There has been a lot of research into why habits form, as well as what it takes to break bad habits. As it happens, texting while driving is an easy habit to fall into because it has such a huge reward attached to it – that of social connection. To break that habit, or to prevent its formation in the first place, researchers uniformly suggest that behavioral repetition and consistency of context are key.

So how does that translate into real life? Let’s say you sit down daily or weekly with your teen and look at his or her Life360 Driver Report on their mobile device. This routine satisfies the behavioral repetition requirement for habit formation/change as you do it over and over again. It also satisfies the consistency of context requirement as you are constantly reviewing the Driver Report results each week, showing details of the drive and where specifically the distracted driving behavior occurred. The feedback loop that is therein created to reinforce positive behaviors and discourage negative behaviors can become an important priming condition for ensuring responsible habits become deeply ingrained.

This might be a good time to also point out that as you review your teen’s driving habits, your own driving habits are likely to garner some attention. As part of really working to inspire responsible habits for your teen, you will want to ensure you are modelling the same. You might find that this creates a great opportunity for you to tune up your own driving, leading by example on how to transform less than ideal habits into something much better.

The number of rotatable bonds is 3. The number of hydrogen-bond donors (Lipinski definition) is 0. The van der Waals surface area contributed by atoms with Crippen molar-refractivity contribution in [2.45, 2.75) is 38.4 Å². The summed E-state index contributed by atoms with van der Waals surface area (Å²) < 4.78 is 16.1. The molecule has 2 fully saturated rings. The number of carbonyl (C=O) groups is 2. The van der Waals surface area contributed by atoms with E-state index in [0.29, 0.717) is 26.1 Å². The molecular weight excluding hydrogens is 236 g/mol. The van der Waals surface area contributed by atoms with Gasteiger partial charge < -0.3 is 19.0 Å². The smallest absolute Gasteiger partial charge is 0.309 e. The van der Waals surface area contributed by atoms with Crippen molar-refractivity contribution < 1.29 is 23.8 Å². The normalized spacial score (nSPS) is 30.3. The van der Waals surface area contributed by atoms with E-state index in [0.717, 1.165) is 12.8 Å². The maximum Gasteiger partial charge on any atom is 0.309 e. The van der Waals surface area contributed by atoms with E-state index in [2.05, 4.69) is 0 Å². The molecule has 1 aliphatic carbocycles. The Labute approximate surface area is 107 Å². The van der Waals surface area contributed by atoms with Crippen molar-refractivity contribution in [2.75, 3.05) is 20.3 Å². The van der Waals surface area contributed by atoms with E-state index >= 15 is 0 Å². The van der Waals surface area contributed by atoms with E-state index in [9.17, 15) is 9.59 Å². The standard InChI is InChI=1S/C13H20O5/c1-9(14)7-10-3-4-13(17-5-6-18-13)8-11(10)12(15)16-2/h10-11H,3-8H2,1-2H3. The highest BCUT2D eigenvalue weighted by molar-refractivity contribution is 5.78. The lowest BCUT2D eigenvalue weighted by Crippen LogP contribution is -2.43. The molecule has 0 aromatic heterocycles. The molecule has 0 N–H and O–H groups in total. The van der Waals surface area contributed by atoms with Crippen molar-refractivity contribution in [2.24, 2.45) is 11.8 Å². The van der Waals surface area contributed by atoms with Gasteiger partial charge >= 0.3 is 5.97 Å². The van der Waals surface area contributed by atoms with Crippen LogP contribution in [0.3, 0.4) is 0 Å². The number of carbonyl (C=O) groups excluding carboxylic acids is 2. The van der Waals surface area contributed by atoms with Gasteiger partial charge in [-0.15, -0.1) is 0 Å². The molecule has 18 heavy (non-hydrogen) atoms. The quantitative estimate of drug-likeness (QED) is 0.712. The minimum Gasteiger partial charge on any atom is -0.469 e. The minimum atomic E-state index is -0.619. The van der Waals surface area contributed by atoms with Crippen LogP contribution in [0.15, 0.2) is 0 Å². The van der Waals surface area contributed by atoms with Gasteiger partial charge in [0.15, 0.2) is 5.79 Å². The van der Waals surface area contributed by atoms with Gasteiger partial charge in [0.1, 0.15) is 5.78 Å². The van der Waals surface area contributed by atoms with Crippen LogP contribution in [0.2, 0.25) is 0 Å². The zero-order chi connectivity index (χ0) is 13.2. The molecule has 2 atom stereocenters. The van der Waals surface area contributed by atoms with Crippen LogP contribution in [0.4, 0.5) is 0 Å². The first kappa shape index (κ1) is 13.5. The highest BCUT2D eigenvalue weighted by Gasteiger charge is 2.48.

So as it turns out, adolescence is not something to be feared. And it is a time in your child’s development where they really need you. This is not the time to retire but rather the time to be incredibly available for guidance and direction. Your teen needs your leadership, your moderating presence, and your solid example of what it is to be the kind of human who regulates impulses, tempers intensity of emotions and experience, evaluates risk, and is able to put all of that together to make solid, in the moment decisions. Behind the wheel or anywhere. Show up. Be present. Watch them grow. You’ve got this.

Dr. Vanessa Lapointe joined Life360 in March 2019 as a Family Expert to help further the company’s mission of keeping families safe and connected. Dr. Lapointe is an Author, parenting expert, and registered psychologist.